So, how often have you had a patient come in where maybe their pain experience didn’t make sense? Perhaps their arm hit the door as they walked in, and it was excruciating? Maybe their description of what they are going through didn’t make sense? 

Well, this may be in part because of some CS occurring with them. Because tissue injury is not necessary, and pain can be maintained even though there isn’t any injury that has happened (recently), these may be signs that something more is going on. 

However, we aren’t able to diagnose this, but it may be vital for us to recognize it. So, let’s look at some conditions where this is common for people to experience this. 

What About Clinically? 

So, part of the issue with CS is that the CNS can change, distort, and amplify pain all without an actual noxious input. When we look at the lack of an injury, it may seem as though the pain isn’t real, but it most definitely is.(3)

So, imagine what this is like for the patient sitting in front of you. Especially when there could be things like work-related compensation etc. involved. (3) 

Another aspect regarding this condition is that it is complicated to diagnose because we cannot measure sensory input. So, pain hypersensitivity alone isn’t enough to say someone has CS. Some of the things they look at to determine if it is CS are (and remember how I said ‘a whole host of molecular changes and activities in the spinal cord that lead to CS, but I’m not sure we have to know those specifics’): (3)

  • pain mediated by low threshold fibres (but they have to use nerve blockers and electrical stimulation to figure that out)
  • spread of pain sensitivity to other areas without any injury
  • aftersensations (prolonged sensation after stimuli has been removed)
  • something called ‘temporal summation’ (basically things happening at the action potentials of nerve conduction)
  • pain continuing on from a small stimulus that usually wouldn’t cause pain

So, clearly, for us as Massage Therapists we wouldn’t be able to develop an accurate diagnosis for one of our patients, as much of this would have to be seen under MRI. 

However, we can look at some conditions where we are more likely to see this as CS can influence the following:(3)

Rheumatoid Arthritis

  • during flare ups more pain in the joints and remote areas could set up a state of CS

Osteoarthritis

  • degree of pain does not always correlate to extent of joint damage or active inflammation

Temporomandibular Issues

  •  associated with increase in generalized pain sensitivity after isometrics of orofacial muscles
  •  widespread bilateral mechanical and thermal pain sensitivity in women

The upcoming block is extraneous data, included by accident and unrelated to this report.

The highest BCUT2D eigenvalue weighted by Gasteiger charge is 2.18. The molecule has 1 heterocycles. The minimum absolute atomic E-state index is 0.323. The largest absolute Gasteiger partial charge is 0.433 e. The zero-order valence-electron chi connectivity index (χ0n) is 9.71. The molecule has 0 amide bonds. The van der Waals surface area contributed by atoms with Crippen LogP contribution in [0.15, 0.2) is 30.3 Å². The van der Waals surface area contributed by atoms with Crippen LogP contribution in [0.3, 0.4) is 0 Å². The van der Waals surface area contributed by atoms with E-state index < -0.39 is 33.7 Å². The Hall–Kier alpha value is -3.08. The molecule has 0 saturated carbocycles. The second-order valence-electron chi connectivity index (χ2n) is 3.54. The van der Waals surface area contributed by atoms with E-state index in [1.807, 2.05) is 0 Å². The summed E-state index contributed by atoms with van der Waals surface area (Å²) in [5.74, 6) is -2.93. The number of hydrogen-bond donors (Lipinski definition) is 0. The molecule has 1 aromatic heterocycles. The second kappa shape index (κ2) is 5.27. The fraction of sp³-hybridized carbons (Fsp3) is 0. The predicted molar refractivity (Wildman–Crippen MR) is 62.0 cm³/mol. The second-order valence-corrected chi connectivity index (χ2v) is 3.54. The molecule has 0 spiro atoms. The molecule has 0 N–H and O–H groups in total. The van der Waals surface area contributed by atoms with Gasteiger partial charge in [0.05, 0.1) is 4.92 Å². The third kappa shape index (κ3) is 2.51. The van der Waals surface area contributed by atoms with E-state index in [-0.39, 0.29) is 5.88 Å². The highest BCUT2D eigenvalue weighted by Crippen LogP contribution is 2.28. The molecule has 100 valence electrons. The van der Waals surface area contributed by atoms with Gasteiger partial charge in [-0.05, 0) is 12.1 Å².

•  greater referred pain from trigger points
  •  mechanical allodynia with inflamed teeth, don’t become a dentist

Fibromyalgia 

  •  several studies showed increased sensitivity to pressure, thermal stimuli, and electrical stimulation of muscle and skin support CS
  •  they use medications in this case to treat the CNS

Musculoskeletal conditions

  •  Whiplash
  •  shoulder impingement syndrome
  •  tennis elbow (widespread bilateral mechanical pain)
  •  deep tissue hyperalgesia in chronic radiating low back pain, with intervertebral disc herniation
  •  characterized by spread of pain and sensitivity to deep uninjured tissue

Headache

  •  spontaneous body pain and allodynia preceeding migraine attacks
  •  chronic tension headaches referring to hyperalgesia of neck muscles
  •  CS may contribute to to chronification of tension headaches

Neuropathic Pain

  •  studies have looked at things like carpal tunnel that had enhanced bilateral sensitivity and spread of symptoms with nerve entrapment which supports CS

Complex Regional Pain Syndrome

  •  presents with increase in tactile and pressure invoked pain, presence of contralateral hypersensitivity in the absence of any inflammatory process

Post Surgical Pain

  •  depends on anasthesia and very important during recovery

Visceral pain

  •  IBS/referred pain – use local rectal anasthesia to help
  •  Non-cardiac chest pain have esophogeal  hypersensitivity   
  •  chronic pancreatitis – generalized deep pressure hyperalgesia
  •  urological tract hypersensitivity associated with: 
  •  interstitial cystitis
  •  chronic prostatitis
  •  endometriosis
  •  vulvodynia

Comorbidities

  •  fibromyalgia, tension headache, tmj, IBS
  •  no inflammation or cause which suggest CS
  •  good chance of genetic factors
  •  can contribute to depression, fatigue, joint pain

Okay I get it, that’s a LONG list. This post was intended to be a way to simplify what CS is, but there really are no ‘simple’ answers, especially for what we do to help patients. So there may not be a lot we can do treatment-wise, but what’s really important is to recognize what the person is going through. They may not get a CS diagnosis; they may not get any kind of diagnosis at all.